• Purpose: Induction chemotherapy (ICT) has been used to select patients for organ preservation and determine subsequent treatments in patients with locally advanced squamous cell carcinoma of the head and neck (LASCCHN). Still, the clinical outcomes of LASCCHN patients who showed response to ICT are heterogeneous. We evaluated the efficacy of interim 18-fluoro-2-deoxy-glucose positron emission tomography (FDG-PET) after ICT in this specific subgroup of LASCCHN patients who achieved partial response (PR) after ICT to predict clinical outcomes after concurrent chemoradiotherapy (CCRT). Methods and Materials: Twenty-one patients with LASCCHN who showed PR to ICT by Response Evaluation Criteria In Solid Tumors beforemore » definitive CCRT were chosen in this retrospective analysis. FDG-PET was performed before and 2-4 weeks after ICT to assess the extent of disease at baseline and the metabolic response to ICT, respectively. We examined the correlation of the metabolic response by the percentage decrease of maximum standardized uptake value (SUVmax) on the primary tumor or lymph node after ICT or a specific threshold of SUVmax on interim FDG-PET with clinical outcomes including complete response (CR) rate to CCRT, progression-free survival (PFS), and overall survival (OS). Results: A SUVmax of 4.8 on interim FDG-PET could predict clinical CR after CCRT (100% vs. 20%, p = 0.001), PFS (median, not reached vs. 8.5 mo, p < 0.001), and OS (median, not reached vs. 12.0 months, p = 0.001) with a median follow-up of 20.3 months in surviving patients. A 65% decrease in SUVmax after ICT from baseline also could predict clinical CR after CCRT (100% vs. 33.3%, p = 0.003), PFS (median, not reached vs. 8.9 months, p < 0.001) and OS (median, not reached vs. 24.4 months, p = 0.001) of the patients. Conclusion: These data suggest that interim FDG-PET after ICT might be a useful determinant to predict clinical outcomes in patients with LASCCHN receiving sequential ICT followed by CCRT.« less
  • Purpose: Assuming F-18-fluoro-2-deoxy-D-glucose positron emission tomography (FDG-PET)/computed tomography (CT) to be more accurate in representing the true disease extent than CT alone, we prospectively designed this study to evaluate how the addition of FDG-PET influences CT-based radiotherapy planning for locally recurrent nasopharyngeal carcinoma. Patients and Methods: All patients underwent FDG-PET/CT simulation scans. For each patient, the gross tumor volume (GTV) was separately delineated with or without the addition of PET information and defined as GTV{sub PET/CT} and GTV{sub CT}, respectively. Corresponding planning target volumes (PTV) were generated for the GTV{sub CT} (PTV{sub CT}) and GTV{sub PET/CT} (PTV{sub PET/CT}). Three-dimensional conformalmore » radiotherapy plans were separately created for PTV{sub CT} and PTV{sub PET/CT}. To assess the potential geographic miss of the PET/CT-based disease in CT-based treatment planning, the size and location of the GTV{sub PET/CT}, PTV{sub PET/CT}, and PTV{sub CT} were analyzed, and the three-dimensional conformal radiotherapy plans created using the PTV{sub CT} were evaluated with the GTV{sub PET/CT} and PTV{sub PET/CT} information. Results: A total of 43 patients were enrolled in this study. Distant metastasis was found in 4 patients with the addition of the PET information. The 39 patients without distant metastasis proceeded to three-dimensional conformal radiotherapy planning. Inadequate coverage of the GTV{sub PET/CT} and PTV{sub PET/CT} by the PTV{sub CT} occurred in 7 (18%) and 20 (51%) patients, respectively. This resulted in <95% of the GTV{sub PET/CT} and PTV{sub PET/CT} receiving {>=}95% of the prescribed dose in 4 (10%) and 13 (33%) patients, respectively. Conclusions: The addition of FDG-PET information might influence CT-based radiotherapy planning for locally recurrent nasopharyngeal carcinoma by altering the definition of the target volume, with the potential to avoid a geographic miss of true disease.« less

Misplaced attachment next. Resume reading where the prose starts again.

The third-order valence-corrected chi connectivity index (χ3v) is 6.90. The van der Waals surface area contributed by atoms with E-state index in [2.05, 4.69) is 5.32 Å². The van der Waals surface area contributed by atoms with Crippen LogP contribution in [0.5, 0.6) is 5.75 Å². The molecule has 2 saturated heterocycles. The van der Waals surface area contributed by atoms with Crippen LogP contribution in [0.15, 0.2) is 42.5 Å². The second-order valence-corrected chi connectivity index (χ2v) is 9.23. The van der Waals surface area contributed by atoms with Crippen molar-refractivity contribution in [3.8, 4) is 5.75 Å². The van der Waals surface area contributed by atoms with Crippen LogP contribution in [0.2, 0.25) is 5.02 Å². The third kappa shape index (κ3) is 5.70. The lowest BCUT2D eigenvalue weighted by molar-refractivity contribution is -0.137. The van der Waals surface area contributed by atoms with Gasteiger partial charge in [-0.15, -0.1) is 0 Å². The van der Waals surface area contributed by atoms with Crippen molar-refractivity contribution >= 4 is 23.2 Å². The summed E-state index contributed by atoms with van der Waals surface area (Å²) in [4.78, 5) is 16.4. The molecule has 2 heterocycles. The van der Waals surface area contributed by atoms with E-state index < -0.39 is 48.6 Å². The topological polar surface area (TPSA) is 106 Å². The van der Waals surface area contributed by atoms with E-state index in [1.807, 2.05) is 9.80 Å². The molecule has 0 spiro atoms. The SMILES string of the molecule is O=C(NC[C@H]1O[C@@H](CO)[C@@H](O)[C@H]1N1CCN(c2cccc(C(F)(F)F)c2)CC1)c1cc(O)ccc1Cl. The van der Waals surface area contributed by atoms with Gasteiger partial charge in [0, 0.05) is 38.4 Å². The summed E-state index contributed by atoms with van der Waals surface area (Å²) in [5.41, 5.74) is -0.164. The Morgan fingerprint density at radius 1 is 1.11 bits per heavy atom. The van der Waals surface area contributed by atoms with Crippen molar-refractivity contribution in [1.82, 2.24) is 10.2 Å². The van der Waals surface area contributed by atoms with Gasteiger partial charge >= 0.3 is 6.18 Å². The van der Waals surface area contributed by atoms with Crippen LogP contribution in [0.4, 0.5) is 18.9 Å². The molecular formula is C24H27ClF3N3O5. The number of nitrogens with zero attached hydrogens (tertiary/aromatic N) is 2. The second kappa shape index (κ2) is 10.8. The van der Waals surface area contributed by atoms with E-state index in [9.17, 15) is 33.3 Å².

• Purpose: To evaluate and compare the efficacy of medium-dose-rate (MDR) and low-dose-rate (LDR) intracavitary brachytherapy (ICBT) for uterine cervical cancer. Methods and Materials: We evaluated 419 patients with squamous cell carcinoma of the cervix who were treated by radical radiotherapy with curative intent at Tokyo Women's Medical University from 1969 to 1999. LDR was used from 1969 to 1986, and MDR has been used since July 1987. When compared with LDR, fraction dose was decreased and fraction size was increased (1 or 2 fractions) for MDR to make the total dose of MDR equal to that of LDR. In general,more » the patients received a total dose of 60 to 70 Gy at Point A with external beam radiotherapy combined with brachytherapy according to the International Federation of Gynecology and Obstetrics stage. In the LDR group, 32 patients had Stage I disease, 81 had Stage II, 182 had Stage III, and 29 had Stage IVA; in the MDR group, 9 patients had Stage I disease, 19 had Stage II, 55 had Stage III, and 12 had Stage IVA. Results: The 5-year overall survival rates for Stages I, II, III, and IVA in the LDR group were 78%, 72%, 55%, and 34%, respectively. In the MDR group, the 5-year overall survival rates were 100%, 68%, 52%, and 42%, respectively. No significant statistical differences were seen between the two groups. The actuarial rates of late complications Grade 2 or greater at 5 years for the rectum, bladder, and small intestine in the LDR group were 11.1%, 5.8%, and 2.0%, respectively. The rates for the MDR group were 11.7%, 4.2%, and 2.6%, respectively, all of which were without statistical differences. Conclusion: These data suggest that MDR ICBT is effective, useful, and equally as good as LDR ICBT in daytime (about 5 hours) treatments of patients with cervical cancer.« less